According to Forrester Research, 55.6 million adults in the United States have a social networking account with a site like Facebook, MySpace or Twitter. More people join social networking sites every day. For some users, online networks serve as the primary means of staying in touch with friends and family. Social networking sites let us post our thoughts, pictures, videos, music and other content. But what happens to all of that when we die?

It's a sobering problem. As we invest more of ourselves into our online presence, we become more affected by the things we see and do on the Internet. We also affect our online friends. It might seem like worrying about what happens to your online presence after your death is a trivial matter but it's becoming more important as time goes on.

Part of the reason for that is the Internet provides a place for people to express thoughts and feelings as they grieve a loss. Your social networking profile could become a spot where your friends and family can share memories of you. People who might not otherwise hear of your passing may learn of it through your profile page.

But maintaining a presence online after you die has its share of problems as well. Mean-spirited people -- called trolls in the online world -- might take the opportunity to leave insulting or inflammatory comments on your page just to stir up trouble. Who guards your profile after you're gone? Can someone request access to your accounts to act as custodian to your online presence?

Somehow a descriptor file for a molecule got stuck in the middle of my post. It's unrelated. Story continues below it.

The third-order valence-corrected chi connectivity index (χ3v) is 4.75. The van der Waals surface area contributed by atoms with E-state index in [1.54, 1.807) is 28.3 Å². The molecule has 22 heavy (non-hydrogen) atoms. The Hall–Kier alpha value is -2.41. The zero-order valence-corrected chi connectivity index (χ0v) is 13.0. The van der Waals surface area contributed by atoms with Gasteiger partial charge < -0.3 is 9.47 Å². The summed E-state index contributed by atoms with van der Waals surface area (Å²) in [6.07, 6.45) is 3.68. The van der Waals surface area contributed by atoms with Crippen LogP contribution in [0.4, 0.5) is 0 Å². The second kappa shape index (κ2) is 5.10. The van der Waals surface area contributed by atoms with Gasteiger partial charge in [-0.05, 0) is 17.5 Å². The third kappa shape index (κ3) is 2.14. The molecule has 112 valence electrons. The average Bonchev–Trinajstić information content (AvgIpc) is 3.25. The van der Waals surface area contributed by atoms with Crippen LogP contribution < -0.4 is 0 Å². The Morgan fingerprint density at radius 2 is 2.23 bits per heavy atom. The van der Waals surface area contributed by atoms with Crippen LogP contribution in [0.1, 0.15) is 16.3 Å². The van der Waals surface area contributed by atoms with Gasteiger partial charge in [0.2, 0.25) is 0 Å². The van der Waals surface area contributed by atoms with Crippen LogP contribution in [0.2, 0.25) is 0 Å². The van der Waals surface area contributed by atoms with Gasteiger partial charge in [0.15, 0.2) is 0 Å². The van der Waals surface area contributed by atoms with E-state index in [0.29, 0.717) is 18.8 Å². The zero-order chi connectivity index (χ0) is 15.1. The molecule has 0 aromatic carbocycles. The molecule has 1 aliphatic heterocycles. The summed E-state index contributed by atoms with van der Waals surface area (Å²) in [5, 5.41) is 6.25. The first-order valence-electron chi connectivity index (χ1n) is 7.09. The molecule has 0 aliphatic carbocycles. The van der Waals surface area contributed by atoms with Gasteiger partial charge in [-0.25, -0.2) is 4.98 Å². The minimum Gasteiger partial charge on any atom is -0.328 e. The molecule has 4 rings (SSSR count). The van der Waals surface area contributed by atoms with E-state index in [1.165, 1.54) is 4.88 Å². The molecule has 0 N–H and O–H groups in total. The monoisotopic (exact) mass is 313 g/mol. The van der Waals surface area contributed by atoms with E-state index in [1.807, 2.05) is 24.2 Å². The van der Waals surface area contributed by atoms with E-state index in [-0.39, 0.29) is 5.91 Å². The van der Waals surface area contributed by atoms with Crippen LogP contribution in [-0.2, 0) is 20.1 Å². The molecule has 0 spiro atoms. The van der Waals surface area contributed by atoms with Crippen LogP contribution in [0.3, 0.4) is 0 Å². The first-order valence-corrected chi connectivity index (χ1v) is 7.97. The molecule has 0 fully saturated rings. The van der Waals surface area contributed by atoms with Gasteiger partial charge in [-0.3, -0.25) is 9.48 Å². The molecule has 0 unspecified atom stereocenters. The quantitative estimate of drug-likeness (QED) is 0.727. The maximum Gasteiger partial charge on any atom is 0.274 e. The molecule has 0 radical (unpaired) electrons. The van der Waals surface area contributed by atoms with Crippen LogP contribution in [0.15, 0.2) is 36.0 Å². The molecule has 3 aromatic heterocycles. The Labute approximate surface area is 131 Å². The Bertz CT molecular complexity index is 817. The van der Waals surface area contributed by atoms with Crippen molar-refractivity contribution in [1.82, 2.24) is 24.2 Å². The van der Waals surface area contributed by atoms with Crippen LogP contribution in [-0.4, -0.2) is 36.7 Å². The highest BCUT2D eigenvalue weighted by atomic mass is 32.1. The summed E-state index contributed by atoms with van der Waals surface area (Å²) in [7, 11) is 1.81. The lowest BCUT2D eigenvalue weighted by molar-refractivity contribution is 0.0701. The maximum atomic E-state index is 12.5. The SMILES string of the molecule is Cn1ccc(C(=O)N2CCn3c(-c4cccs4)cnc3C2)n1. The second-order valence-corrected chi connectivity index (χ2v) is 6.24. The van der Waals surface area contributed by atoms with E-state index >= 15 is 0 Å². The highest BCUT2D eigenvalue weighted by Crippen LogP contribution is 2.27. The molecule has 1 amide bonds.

The answer varies from one site to another. As of yet, there is no law in the United States with rules about how to handle an online presence after someone passes away. Each company creates its own policies. Some, like MySpace, do so on a case-by-case basis. Others, like Facebook, establish rules that allow friends and relatives to transform a normal profile into a memorial.

Next, we'll look at Facebook's approach to handling the profile of a deceased user.